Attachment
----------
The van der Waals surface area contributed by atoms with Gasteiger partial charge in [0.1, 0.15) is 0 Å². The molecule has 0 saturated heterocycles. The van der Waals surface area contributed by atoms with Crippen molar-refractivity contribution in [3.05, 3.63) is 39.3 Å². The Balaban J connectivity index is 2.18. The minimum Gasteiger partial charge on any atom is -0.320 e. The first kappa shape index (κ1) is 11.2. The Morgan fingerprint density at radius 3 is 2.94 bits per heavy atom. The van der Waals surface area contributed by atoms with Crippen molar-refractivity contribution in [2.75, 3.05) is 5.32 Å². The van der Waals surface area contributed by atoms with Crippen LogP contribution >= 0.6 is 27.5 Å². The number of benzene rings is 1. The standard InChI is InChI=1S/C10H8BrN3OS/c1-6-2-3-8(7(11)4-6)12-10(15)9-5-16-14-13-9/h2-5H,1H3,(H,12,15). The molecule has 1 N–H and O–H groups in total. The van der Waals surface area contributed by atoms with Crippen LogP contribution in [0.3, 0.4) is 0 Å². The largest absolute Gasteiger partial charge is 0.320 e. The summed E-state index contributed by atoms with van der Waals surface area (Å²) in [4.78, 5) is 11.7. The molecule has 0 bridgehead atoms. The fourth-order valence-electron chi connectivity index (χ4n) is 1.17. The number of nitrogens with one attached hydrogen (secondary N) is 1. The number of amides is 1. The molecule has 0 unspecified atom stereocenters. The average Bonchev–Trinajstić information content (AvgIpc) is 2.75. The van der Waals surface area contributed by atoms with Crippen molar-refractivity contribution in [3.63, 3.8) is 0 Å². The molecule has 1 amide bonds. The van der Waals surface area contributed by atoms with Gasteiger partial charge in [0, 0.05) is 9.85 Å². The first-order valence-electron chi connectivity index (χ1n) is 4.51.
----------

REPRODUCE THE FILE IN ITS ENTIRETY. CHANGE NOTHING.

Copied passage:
The van der Waals surface area contributed by atoms with Gasteiger partial charge in [0.1, 0.15) is 0 Å². The molecule has 0 saturated heterocycles. The van der Waals surface area contributed by atoms with Crippen molar-refractivity contribution in [3.05, 3.63) is 39.3 Å². The Balaban J connectivity index is 2.18. The minimum Gasteiger partial charge on any atom is -0.320 e. The first kappa shape index (κ1) is 11.2. The Morgan fingerprint density at radius 3 is 2.94 bits per heavy atom. The van der Waals surface area contributed by atoms with Crippen molar-refractivity contribution in [2.75, 3.05) is 5.32 Å². The van der Waals surface area contributed by atoms with Crippen LogP contribution >= 0.6 is 27.5 Å². The number of benzene rings is 1. The standard InChI is InChI=1S/C10H8BrN3OS/c1-6-2-3-8(7(11)4-6)12-10(15)9-5-16-14-13-9/h2-5H,1H3,(H,12,15). The molecule has 1 N–H and O–H groups in total. The van der Waals surface area contributed by atoms with Crippen LogP contribution in [0.3, 0.4) is 0 Å². The largest absolute Gasteiger partial charge is 0.320 e. The summed E-state index contributed by atoms with van der Waals surface area (Å²) in [4.78, 5) is 11.7. The molecule has 0 bridgehead atoms. The fourth-order valence-electron chi connectivity index (χ4n) is 1.17. The number of nitrogens with one attached hydrogen (secondary N) is 1. The number of amides is 1. The molecule has 0 unspecified atom stereocenters. The average Bonchev–Trinajstić information content (AvgIpc) is 2.75. The van der Waals surface area contributed by atoms with Crippen molar-refractivity contribution in [3.63, 3.8) is 0 Å². The molecule has 1 amide bonds. The van der Waals surface area contributed by atoms with Gasteiger partial charge in [0, 0.05) is 9.85 Å². The first-order valence-electron chi connectivity index (χ1n) is 4.51.